We also demonstrated the importance of accounting for substitution behavior when evaluating self-sampling strategies. Substitution of office-based screening with self-sampling is not currently the target use of a self-sampling policy but may be an unintended consequence of offering self-sampling. When we removed substitution behavior in the analysis, the absolute costs of screening changed but the preferred strategy in the primary and secondary analyses were unaffected. Using data from a Norwegian self-sampling pilot trial, our base case assumed that 50% of the respondents to self-sampling were among women who substituted an office-based exam for self-sampling. When we coupled substitution behavior with less than perfect compliance for women advised to undergo follow-up testing, we found that this effectively reduced overall participation to routine screening for this group of women. Although compliance to follow-up testing among women who substituted an office-based exam with self-sampling is unknown, self-sampling itself can introduce an added step to the screening algorithm, and therefore, increase loss to follow-up. In addition, self-sampling may not sufficiently reassure women who test HPV-negative. In the Norwegian pilot study, 18% of women who did not have a high-risk HPV infection attended an office-based exam, despite being explicitly advised they did not need further screening. In this analysis, we showed that eliminating potential over-screening practices was one of the most important cost-saving practices that a self-sampling screening program could undertake.

An opt-in (“on demand”) self-sampling policy may be an attractive approach to reduce costs and waste; however, requiring women to request a self-sampling device kit may introduce an added screening barrier. A meta-analysis found there were no significant differences between the effects of opt-in self-sampling compared with reminder letters; however, no studies have been conducted within Norway. An intention-to-treat analysis based on a study performed in Sweden found that introducing an opt-in self-sampling approach may yield comparably high improvements in coverage as an opt-out approach (14). We found that the cost-saving generated by an opt-in approach were relatively small and were overshadowed by other larger screening-related costs (e.g., office-based exams, colposcopies). Furthermore, we found that as soon as improvements in screening participation decreased by more than 1%, requiring women to request a device would not be an attractive policy.

To our knowledge, this analysis represents the most comprehensive evaluation of the benefits and value of introducing self-sampling that accounts for variations in respondent screening history (i.e., stratifying noncompliant women by screening frequency; refs. 7, 15). Rozemeijer and colleagues (7) conducted a model-based analysis in the Netherlands to evaluate a single self-sampling strategy for women noncompliant with routine screening. The Dutch study crudely categorized screening participation into two groups (i.e., regular attendees and non-attendees) and did not reflect more nuanced screening histories among the “non-attendee” group, potentially overestimating the benefits of self-sampling. Similar to our findings, the Dutch study demonstrated that substitution behavior may have an important impact on overall health benefits associated with self-sampling. In addition, both studies found that follow-up compliance among women testing positive for high-risk HPV on their self-sample is important, particularly among women who substitute behavior.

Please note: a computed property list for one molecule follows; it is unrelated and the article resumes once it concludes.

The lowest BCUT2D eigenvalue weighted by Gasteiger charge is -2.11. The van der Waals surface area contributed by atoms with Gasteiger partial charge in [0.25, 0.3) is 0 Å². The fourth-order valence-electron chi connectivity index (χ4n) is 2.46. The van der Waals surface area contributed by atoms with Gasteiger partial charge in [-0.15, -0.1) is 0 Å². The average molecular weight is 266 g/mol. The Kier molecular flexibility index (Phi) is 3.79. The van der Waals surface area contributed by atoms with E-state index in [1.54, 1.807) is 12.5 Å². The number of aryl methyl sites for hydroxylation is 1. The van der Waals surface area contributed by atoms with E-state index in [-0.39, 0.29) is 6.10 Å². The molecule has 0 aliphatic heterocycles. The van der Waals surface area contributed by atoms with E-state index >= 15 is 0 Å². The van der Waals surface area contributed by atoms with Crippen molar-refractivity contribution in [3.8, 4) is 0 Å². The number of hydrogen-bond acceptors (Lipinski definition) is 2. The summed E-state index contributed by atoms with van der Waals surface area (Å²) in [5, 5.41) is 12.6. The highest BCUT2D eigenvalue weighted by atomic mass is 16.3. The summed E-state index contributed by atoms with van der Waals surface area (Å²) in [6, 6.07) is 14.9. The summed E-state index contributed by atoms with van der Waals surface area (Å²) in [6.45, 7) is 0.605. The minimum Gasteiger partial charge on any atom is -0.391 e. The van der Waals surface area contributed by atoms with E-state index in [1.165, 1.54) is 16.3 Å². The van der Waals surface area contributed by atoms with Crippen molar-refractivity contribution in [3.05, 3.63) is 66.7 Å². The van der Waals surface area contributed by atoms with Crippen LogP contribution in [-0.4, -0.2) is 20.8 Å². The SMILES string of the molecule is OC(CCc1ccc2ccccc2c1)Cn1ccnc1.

### Limitations

Several limitations due to data availability and model simplifications deserve consideration. First, we did not have empirical data from the Norwegian pilot trial to inform the distribution of respondent screening history for the “5-yearly self-sampling” strategy. When we explored two possible scenarios (i.e., Scenario A and Scenario B; Fig. 1), we found that the optimal self-sampling strategy was dependent on respondent screening history, and should be the focus of future studies. In addition, data were not available to inform the effectiveness of the “10-yearly self-sampling” strategy. On the basis of preliminary data from a Danish implementation study, we assumed that “10-yearly self-sampling” would not achieve the same improvements in participation as “5-yearly self-sampling” (6). As expected, we found that varying the percent-increase in participation for “10-yearly self-sampling” was one of the most important parameters. Understanding the response rates to self-sampling when restricting mailing the device kits to the most under-screened women should be empirically investigated. We also assumed that self-sampling respondents would require a self-sampling device kit to prompt each screen for their remaining lifetime. To our knowledge, no empirical study has followed women over repeated intervals to observe future screening behavior after receiving and returning a self-sampling device, warranting future studies to collect these data. We did not include process-related utility decrements related to traveling or attending screening exams, and associated test results. Attending an office-based exam may impose greater disutility compared with a home-based exam; however, the magnitude of these potential differences is not known. Although we have accounted for monetary differences between home- and office-based screenings, accounting for process utility may yield a more attractive cost-effectiveness profile for a self-sampling policy.